Why Diversity is the Key to Empowering a Company’s Culture

Diversity in the workplace is more than a hot topic right now; it’s become an essential consideration for everything from job advertisements to how we go about our daily lives. Much of this has stemmed from the major events over the course of the last few years, from the Me Too movement to the Black Lives Matter protests that were sparked in summer 2020.

Whatever the reason for the renewed focus on diversity in the workplace, it can only be seen as a positive. If you’re a team leader or business owner and you’re looking to find out more about what makes diversity such a crucial focus, read on.

Why is diversity so important?

There are several reasons why it’s important to encourage diversity in the workplace. For individuals who work for your company, it can be beneficial on a personal level as they learn about other cultures and about other people’s backgrounds. On a business slevel, this knowledge and understanding can help them to approach the work they do in a more mindful way, paving the way for fresh ideas and suggestions in meetings, for example.

From a business perspective, it can be both useful for building a better working environment and it can enhance the company’s reputation. Creating and nurturing a culture that embraces a range of voices and viewpoints, perspectives and opinions means that both employers and employees can broaden their understanding and develop both in a professional capacity and on a personal level.

If you’re a business owner, you’ll see that this feeds into the work that people produce. You’re more likely to find that people are engaged in their work if they are working for a company that embraces a diverse workforce.

This, in turn, means that your company is likely to see financial benefits as staff are more likely to want to work for you. According to a 2015 report by McKinsey, diversity correlates with financial success.

Here, the findings revealed that in the UK, greater gender diversity on the senior leadership team corresponded to the highest performance uplift. For every 10% increase in gender diversity, earnings before interest and taxes rose by 3.5%.

However, a 2018 update by McKinsey revealed that ethnic and cultural diversity on executive teams remains low. The research traced these roles back to representation starting with university graduates. In the UK, 22% of university students identify as black and minority ethnic, but just 8% of UK executives identified as this, revealing a sharp disparity, with talented graduates from diverse backgrounds not achieving executive roles.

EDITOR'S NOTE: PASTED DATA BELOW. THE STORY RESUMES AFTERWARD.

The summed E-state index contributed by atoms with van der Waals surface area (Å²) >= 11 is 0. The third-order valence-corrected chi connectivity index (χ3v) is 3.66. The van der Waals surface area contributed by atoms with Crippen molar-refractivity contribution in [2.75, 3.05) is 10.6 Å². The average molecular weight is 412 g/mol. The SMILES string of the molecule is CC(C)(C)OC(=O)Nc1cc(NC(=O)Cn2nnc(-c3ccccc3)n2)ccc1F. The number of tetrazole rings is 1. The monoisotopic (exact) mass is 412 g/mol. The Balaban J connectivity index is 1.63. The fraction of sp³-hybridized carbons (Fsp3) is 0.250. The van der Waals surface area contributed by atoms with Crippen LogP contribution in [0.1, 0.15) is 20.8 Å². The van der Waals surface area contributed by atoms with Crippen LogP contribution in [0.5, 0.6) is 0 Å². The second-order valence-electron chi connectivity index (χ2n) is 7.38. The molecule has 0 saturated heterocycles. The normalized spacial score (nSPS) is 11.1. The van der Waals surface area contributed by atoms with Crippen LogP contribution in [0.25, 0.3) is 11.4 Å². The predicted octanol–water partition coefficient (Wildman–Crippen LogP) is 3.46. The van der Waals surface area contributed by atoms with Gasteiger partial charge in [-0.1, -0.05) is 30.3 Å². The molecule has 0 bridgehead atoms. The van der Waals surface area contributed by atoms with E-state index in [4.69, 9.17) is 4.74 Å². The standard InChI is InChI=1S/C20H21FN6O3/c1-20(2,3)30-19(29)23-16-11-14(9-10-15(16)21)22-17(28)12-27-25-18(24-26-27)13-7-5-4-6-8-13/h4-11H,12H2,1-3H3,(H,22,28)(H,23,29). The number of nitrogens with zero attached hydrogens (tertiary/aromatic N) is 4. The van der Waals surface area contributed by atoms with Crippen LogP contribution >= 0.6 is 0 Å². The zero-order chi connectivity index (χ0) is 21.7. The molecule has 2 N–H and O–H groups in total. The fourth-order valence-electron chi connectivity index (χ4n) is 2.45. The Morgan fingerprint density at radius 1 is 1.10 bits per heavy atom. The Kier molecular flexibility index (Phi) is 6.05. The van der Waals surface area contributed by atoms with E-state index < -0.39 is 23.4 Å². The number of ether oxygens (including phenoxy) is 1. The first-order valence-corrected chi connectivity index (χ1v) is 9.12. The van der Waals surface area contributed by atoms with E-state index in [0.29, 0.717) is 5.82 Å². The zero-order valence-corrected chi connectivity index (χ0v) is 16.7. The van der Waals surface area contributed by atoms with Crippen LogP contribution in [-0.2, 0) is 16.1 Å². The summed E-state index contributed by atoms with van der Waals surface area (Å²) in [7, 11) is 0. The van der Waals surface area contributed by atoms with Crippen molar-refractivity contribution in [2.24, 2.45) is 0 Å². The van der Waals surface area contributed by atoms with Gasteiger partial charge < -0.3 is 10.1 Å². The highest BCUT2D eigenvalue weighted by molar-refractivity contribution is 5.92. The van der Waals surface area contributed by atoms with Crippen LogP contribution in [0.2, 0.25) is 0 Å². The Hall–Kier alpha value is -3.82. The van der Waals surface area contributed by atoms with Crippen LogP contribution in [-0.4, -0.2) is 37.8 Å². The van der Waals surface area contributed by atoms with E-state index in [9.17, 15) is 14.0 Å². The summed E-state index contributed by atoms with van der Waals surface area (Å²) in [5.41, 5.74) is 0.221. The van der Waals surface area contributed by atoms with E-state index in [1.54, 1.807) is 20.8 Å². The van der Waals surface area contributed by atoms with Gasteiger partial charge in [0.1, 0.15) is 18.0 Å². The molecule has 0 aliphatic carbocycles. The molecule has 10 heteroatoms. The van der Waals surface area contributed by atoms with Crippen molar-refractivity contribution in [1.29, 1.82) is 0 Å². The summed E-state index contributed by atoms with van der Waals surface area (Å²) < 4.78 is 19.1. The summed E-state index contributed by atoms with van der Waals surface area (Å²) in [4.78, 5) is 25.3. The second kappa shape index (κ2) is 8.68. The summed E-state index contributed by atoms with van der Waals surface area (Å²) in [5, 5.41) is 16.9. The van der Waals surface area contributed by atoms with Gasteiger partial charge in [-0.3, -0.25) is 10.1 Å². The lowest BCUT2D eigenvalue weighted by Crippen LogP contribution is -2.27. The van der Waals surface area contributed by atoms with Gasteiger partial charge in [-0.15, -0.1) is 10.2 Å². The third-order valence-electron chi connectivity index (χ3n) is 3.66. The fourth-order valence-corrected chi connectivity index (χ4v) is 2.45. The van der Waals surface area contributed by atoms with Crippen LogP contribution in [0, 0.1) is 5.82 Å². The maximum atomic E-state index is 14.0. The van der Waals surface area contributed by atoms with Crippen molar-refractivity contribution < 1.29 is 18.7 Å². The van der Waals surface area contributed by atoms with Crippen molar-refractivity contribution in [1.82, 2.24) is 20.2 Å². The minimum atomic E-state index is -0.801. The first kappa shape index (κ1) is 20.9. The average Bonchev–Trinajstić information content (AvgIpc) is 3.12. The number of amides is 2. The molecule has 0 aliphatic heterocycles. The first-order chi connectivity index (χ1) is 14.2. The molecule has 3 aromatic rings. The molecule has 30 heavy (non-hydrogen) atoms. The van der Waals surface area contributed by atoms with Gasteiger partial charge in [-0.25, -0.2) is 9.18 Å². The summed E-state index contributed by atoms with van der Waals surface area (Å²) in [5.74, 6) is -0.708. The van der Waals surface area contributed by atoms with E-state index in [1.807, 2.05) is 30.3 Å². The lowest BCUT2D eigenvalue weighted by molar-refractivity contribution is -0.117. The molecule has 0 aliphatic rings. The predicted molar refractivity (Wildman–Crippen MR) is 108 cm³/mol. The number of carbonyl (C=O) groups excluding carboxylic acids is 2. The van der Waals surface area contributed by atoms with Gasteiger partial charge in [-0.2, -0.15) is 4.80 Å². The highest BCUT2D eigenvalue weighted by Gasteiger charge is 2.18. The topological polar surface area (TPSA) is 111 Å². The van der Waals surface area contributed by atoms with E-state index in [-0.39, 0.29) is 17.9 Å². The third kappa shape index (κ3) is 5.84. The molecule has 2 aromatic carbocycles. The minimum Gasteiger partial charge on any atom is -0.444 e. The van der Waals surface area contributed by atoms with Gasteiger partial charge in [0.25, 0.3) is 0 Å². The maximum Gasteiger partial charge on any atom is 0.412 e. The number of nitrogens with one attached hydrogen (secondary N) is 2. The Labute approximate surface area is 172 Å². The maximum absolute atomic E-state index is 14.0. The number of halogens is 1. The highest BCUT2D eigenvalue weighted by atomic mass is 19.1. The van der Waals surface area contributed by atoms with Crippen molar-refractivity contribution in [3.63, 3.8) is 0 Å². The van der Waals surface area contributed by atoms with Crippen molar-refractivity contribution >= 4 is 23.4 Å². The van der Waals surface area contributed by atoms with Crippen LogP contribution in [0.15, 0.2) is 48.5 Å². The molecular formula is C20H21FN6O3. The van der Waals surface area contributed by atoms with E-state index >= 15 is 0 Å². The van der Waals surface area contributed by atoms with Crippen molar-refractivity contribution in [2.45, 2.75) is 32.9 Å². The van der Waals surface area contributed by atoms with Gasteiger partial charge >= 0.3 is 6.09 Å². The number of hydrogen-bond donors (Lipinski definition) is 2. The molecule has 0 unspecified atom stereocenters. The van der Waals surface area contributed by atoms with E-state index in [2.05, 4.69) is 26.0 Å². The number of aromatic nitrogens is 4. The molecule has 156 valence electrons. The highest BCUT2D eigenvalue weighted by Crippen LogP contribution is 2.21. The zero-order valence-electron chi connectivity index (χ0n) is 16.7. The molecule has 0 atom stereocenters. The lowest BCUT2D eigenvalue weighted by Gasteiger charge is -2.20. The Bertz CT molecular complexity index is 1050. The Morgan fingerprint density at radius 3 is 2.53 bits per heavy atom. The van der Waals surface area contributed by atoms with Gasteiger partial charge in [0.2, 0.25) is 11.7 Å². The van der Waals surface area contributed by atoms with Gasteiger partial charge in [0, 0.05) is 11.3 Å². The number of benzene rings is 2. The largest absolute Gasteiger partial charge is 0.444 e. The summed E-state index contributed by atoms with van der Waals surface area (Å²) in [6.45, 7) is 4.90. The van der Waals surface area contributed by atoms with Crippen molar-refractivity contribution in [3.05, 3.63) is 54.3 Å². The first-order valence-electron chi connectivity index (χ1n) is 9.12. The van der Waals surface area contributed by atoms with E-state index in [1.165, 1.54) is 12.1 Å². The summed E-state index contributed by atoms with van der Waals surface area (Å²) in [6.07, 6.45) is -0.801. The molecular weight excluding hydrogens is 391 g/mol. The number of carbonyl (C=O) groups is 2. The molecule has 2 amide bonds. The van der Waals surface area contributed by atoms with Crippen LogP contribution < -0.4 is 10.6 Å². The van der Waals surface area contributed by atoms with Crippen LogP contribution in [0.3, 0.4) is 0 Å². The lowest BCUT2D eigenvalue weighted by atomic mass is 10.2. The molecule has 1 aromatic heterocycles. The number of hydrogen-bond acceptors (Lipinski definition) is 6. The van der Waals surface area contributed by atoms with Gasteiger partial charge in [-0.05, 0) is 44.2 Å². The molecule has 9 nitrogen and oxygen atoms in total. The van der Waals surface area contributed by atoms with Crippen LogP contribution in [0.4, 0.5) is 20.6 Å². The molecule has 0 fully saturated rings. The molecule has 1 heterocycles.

If there are financial benefits for businesses that foster a diverse workforce, as well as an increased likelihood of engaging the workforce, it stands to reason that there should be a focus on looking at how leadership is approached. Introducing a diverse leadership team has the potential to boost business and grow understanding among employees.

What does diversity add to a company’s culture?

We’ve already touched on some of the benefits of having a diverse workforce. But what does it add to the culture?

First, it creates a sense of belonging for workers. If you’re a business owner who wants to bring a group of individuals together, creating an inclusive culture allows employees from different backgrounds to feel comfortable in the workplace.

It also helps managers become better leaders. They are more likely to be empathetic to the people they oversee if they have a broader understanding of the different experiences their team has encountered – and this, in turn, helps them to manage them in a more compassionate way.

Additionally, diversity in the workplace allows the company to grow with confidence. Individuals working alongside people from different backgrounds to their own gives them a chance to expand their knowledge. On a hiring level, it opens the door to talented graduates who are ready to showcase their skills.

How to introduce a diverse workplace

Here are some tips to help make your company more diverse:

  • Look at hiring practices. Is there a tendency towards gender or racial bias? If so, take the time to unpick that and find ways to open roles up to everyone.
  • Is there a pay gap? Are men on your team paid more than women for identical roles? Why is this the case?
  • How is talent rewarded? Who is being promoted and why?
  • Encourage diversity. If there are opportunities for educational moments, for instance during Pride month, encourage social events and meetings that focus on the issues, campaigns, and causes.

About Ambika Taylor

Myself Ambika Taylor. I am admin of https://hammburg.com/. For any business query, you can contact me at ambikataylors@gmail.com